Cook-Sathor, Alison. “Authorizing Students’ Perspectives: Toward Trust, Dialogue, and Change in Education.” Educational Researcher 31.4 (2002): 3-14. Web.
Another article read was “Authorizing Students’ Perspectives: Toward Trust, Dialogue, and Change in Education, by Alison Cook-Sather. Cook-Sather criticizes how education is formed purely by the ideas of adults when it is the students who are being educated by it. She covers several different attempts and critiques every one of them. The author says that “As the pace of life accelerates, the population becomes increasingly diverse, and the media through which we teach, learn, and work become more complex, more than ever before, we educators and educational researchers must seriously question the assumption that we know more than the young people of today about how they learn or what they need to learn in preparation for the decades ahead. It is time that we count students among those with the authority to participate both in the critique and in the reform of education.” (2002, Cook-Sathor)
I think what the author suggests is potentially very important. Our world’s information is said to double daily. Children are expected to learn what those in the past learned along with much more new material. All of it is still squished into the same tiny amount of time and they surely struggle to memorize it all if only for a short time to pass the test. So the question comes about to: what is important for them to know? I don’t personally think that children should have the only input but neither do I think that adults should be making all of the suggestions. After all, how many adults versus how many students know the benefits of video games and other immersive technology? A surprising amount weighs to the child in this location. I believe that their fresh input would help narrow down and also expand what we find important for their path to education.
Orton, Don. “Issues Raised by Changes in Secondary Education.” The School Review 69.1 (1961): 1-10. Web.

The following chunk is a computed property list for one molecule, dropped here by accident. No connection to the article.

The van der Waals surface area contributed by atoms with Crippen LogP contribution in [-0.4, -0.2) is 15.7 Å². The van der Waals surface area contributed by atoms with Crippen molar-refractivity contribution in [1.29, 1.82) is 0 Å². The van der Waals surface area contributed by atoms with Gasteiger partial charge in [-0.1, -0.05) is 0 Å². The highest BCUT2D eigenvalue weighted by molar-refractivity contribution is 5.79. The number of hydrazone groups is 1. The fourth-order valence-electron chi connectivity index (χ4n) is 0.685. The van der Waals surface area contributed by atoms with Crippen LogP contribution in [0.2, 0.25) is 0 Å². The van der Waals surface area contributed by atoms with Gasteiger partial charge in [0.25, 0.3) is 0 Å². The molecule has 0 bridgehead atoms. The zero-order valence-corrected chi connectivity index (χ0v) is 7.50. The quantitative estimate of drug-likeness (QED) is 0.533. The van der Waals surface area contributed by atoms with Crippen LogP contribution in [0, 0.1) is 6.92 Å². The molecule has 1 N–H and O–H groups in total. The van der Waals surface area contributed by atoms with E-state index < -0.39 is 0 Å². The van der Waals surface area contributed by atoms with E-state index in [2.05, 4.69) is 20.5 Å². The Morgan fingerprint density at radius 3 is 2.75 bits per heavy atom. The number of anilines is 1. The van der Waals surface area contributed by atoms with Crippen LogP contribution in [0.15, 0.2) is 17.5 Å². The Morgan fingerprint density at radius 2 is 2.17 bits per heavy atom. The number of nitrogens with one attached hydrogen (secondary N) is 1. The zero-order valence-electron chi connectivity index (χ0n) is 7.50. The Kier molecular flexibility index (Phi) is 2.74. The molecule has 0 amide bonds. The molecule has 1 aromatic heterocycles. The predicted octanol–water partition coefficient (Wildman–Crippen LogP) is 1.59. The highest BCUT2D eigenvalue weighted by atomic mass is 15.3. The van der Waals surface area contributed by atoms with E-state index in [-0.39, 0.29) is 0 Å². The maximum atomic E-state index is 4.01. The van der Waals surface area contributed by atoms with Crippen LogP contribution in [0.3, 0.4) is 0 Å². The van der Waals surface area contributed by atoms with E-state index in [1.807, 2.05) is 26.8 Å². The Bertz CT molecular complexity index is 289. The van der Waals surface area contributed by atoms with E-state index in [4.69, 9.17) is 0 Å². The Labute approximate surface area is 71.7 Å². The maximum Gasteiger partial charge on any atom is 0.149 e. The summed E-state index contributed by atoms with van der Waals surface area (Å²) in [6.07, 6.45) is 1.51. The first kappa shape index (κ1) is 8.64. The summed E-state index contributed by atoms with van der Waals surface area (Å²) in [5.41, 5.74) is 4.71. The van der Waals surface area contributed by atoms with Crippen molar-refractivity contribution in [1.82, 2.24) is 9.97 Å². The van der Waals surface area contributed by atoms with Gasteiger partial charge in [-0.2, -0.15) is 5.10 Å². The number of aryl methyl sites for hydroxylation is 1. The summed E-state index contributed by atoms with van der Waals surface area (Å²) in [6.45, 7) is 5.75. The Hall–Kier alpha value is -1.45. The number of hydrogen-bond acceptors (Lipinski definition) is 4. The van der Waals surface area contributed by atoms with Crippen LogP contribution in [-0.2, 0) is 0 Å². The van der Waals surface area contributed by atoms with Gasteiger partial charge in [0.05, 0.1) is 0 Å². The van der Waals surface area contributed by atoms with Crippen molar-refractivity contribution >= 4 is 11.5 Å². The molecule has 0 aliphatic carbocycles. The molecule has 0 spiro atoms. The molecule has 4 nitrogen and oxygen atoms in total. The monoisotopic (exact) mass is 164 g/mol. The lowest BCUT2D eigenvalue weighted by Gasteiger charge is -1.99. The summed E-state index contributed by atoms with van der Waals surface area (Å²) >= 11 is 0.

Issues Raised by Changes in Secondary Education,” by Don A. Orton covers just what the title suggests. Orton starts off by questioning some things he found problematic: “Will curriculum technologists with appropriate aggressiveness assume a more active role in directing curriculum change? Will they guide these changes by the best theory available from the related sciences? Will they design changes with full concern for a variety of appropriate considerations rather than from a single, constricting position?” (1961, Orton) Orton works out these issues like problems and uses examples and diagrams to illustrate his point throughout the article. The author criticizes the way educators work and states that they must pay attention to change and use every resource available to better them and their teaching. Even though the article is not a story it holds good story like qualities that could make it appealing to non-academic readers.
I’m not certain if the article will be useful for my essay but I do find it interesting and over all, I find it very well written. Orton proves himself to be a very good story teller and composed a beautiful article over some well poised questions. The questions themselves are probably the most important part of the article, with or without the answers he later gives them. I think that it is important that we as educators always question ourselves and our higher ups as much as we do our students. As Orton so well puts it; if we miss our chance to act we may sink with all of our opportunities.
Goldstone, Robert. “The Complex Systems See-Change in Education.” The Journal of the Learning Sciences 15.1: 35-43. Web.